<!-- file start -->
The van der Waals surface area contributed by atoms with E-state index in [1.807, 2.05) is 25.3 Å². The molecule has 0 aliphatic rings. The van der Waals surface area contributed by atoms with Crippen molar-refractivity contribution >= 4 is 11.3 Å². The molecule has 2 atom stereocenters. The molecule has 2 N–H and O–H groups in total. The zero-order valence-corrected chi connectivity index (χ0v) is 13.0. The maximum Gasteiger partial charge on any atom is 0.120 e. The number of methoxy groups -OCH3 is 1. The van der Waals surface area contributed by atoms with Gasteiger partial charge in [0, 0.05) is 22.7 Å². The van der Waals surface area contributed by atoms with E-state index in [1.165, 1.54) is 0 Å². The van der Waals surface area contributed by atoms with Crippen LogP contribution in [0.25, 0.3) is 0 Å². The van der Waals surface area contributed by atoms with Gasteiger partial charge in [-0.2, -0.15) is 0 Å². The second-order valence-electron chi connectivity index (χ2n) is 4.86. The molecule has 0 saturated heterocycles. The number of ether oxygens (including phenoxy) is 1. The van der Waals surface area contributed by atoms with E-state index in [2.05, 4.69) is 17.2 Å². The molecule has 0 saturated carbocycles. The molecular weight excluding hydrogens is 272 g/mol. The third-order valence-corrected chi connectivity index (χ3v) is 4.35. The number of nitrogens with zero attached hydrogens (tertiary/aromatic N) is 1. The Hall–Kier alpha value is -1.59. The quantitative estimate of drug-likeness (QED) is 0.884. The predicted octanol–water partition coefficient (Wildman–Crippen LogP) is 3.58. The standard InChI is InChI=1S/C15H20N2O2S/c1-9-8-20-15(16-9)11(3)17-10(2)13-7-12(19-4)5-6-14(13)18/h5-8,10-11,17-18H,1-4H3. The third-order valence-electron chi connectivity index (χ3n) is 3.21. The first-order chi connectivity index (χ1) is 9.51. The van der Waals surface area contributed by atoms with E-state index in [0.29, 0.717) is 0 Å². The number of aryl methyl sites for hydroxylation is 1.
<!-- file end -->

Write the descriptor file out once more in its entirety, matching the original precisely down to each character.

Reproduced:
The van der Waals surface area contributed by atoms with E-state index in [1.807, 2.05) is 25.3 Å². The molecule has 0 aliphatic rings. The van der Waals surface area contributed by atoms with Crippen molar-refractivity contribution >= 4 is 11.3 Å². The molecule has 2 atom stereocenters. The molecule has 2 N–H and O–H groups in total. The zero-order valence-corrected chi connectivity index (χ0v) is 13.0. The maximum Gasteiger partial charge on any atom is 0.120 e. The number of methoxy groups -OCH3 is 1. The van der Waals surface area contributed by atoms with Gasteiger partial charge in [0, 0.05) is 22.7 Å². The van der Waals surface area contributed by atoms with E-state index in [1.165, 1.54) is 0 Å². The van der Waals surface area contributed by atoms with Crippen LogP contribution in [0.25, 0.3) is 0 Å². The van der Waals surface area contributed by atoms with Gasteiger partial charge in [-0.2, -0.15) is 0 Å². The second-order valence-electron chi connectivity index (χ2n) is 4.86. The molecule has 0 saturated heterocycles. The number of ether oxygens (including phenoxy) is 1. The van der Waals surface area contributed by atoms with E-state index in [2.05, 4.69) is 17.2 Å². The molecule has 0 saturated carbocycles. The molecular weight excluding hydrogens is 272 g/mol. The third-order valence-corrected chi connectivity index (χ3v) is 4.35. The number of nitrogens with zero attached hydrogens (tertiary/aromatic N) is 1. The Hall–Kier alpha value is -1.59. The quantitative estimate of drug-likeness (QED) is 0.884. The predicted octanol–water partition coefficient (Wildman–Crippen LogP) is 3.58. The standard InChI is InChI=1S/C15H20N2O2S/c1-9-8-20-15(16-9)11(3)17-10(2)13-7-12(19-4)5-6-14(13)18/h5-8,10-11,17-18H,1-4H3. The third-order valence-electron chi connectivity index (χ3n) is 3.21. The first-order chi connectivity index (χ1) is 9.51. The van der Waals surface area contributed by atoms with E-state index in [0.29, 0.717) is 0 Å². The number of aryl methyl sites for hydroxylation is 1.